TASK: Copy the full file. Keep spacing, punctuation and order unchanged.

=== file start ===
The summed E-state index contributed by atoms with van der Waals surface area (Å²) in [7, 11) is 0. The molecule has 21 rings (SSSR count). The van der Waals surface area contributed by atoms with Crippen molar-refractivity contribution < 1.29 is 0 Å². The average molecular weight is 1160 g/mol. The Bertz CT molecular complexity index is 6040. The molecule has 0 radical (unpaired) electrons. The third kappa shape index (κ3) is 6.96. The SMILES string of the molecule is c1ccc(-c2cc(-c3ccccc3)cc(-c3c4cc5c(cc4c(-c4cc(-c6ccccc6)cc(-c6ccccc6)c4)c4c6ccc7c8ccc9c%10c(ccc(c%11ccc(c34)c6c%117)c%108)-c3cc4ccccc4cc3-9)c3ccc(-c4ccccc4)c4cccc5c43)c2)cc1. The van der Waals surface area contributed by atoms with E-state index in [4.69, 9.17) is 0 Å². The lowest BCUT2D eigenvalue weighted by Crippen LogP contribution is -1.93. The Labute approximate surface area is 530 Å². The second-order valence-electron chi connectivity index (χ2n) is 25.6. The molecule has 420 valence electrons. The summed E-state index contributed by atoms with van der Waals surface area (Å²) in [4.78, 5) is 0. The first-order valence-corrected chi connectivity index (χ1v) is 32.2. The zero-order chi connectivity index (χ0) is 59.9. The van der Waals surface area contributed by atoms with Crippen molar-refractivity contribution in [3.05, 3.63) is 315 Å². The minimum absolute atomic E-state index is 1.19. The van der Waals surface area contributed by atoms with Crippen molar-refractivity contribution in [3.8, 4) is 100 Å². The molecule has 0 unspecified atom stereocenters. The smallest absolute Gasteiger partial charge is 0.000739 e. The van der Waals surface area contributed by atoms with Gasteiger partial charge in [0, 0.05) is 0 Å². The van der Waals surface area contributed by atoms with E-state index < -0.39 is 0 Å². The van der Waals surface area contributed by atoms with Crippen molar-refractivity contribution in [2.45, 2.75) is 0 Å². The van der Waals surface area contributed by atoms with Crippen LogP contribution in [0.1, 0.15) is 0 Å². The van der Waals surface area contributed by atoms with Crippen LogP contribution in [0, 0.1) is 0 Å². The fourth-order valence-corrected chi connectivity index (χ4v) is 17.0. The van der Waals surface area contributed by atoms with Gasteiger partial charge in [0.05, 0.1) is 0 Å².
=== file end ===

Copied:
The summed E-state index contributed by atoms with van der Waals surface area (Å²) in [7, 11) is 0. The molecule has 21 rings (SSSR count). The van der Waals surface area contributed by atoms with Crippen molar-refractivity contribution < 1.29 is 0 Å². The average molecular weight is 1160 g/mol. The Bertz CT molecular complexity index is 6040. The molecule has 0 radical (unpaired) electrons. The third kappa shape index (κ3) is 6.96. The SMILES string of the molecule is c1ccc(-c2cc(-c3ccccc3)cc(-c3c4cc5c(cc4c(-c4cc(-c6ccccc6)cc(-c6ccccc6)c4)c4c6ccc7c8ccc9c%10c(ccc(c%11ccc(c34)c6c%117)c%108)-c3cc4ccccc4cc3-9)c3ccc(-c4ccccc4)c4cccc5c43)c2)cc1. The van der Waals surface area contributed by atoms with E-state index in [4.69, 9.17) is 0 Å². The lowest BCUT2D eigenvalue weighted by Crippen LogP contribution is -1.93. The Labute approximate surface area is 530 Å². The second-order valence-electron chi connectivity index (χ2n) is 25.6. The molecule has 420 valence electrons. The summed E-state index contributed by atoms with van der Waals surface area (Å²) in [4.78, 5) is 0. The first-order valence-corrected chi connectivity index (χ1v) is 32.2. The zero-order chi connectivity index (χ0) is 59.9. The van der Waals surface area contributed by atoms with Crippen molar-refractivity contribution in [3.05, 3.63) is 315 Å². The minimum absolute atomic E-state index is 1.19. The van der Waals surface area contributed by atoms with Crippen molar-refractivity contribution in [3.8, 4) is 100 Å². The molecule has 0 unspecified atom stereocenters. The smallest absolute Gasteiger partial charge is 0.000739 e. The van der Waals surface area contributed by atoms with Gasteiger partial charge in [0, 0.05) is 0 Å². The van der Waals surface area contributed by atoms with E-state index < -0.39 is 0 Å². The van der Waals surface area contributed by atoms with Crippen molar-refractivity contribution in [2.45, 2.75) is 0 Å². The van der Waals surface area contributed by atoms with Crippen LogP contribution in [0.1, 0.15) is 0 Å². The van der Waals surface area contributed by atoms with Crippen LogP contribution in [0, 0.1) is 0 Å². The fourth-order valence-corrected chi connectivity index (χ4v) is 17.0. The van der Waals surface area contributed by atoms with Gasteiger partial charge in [0.05, 0.1) is 0 Å².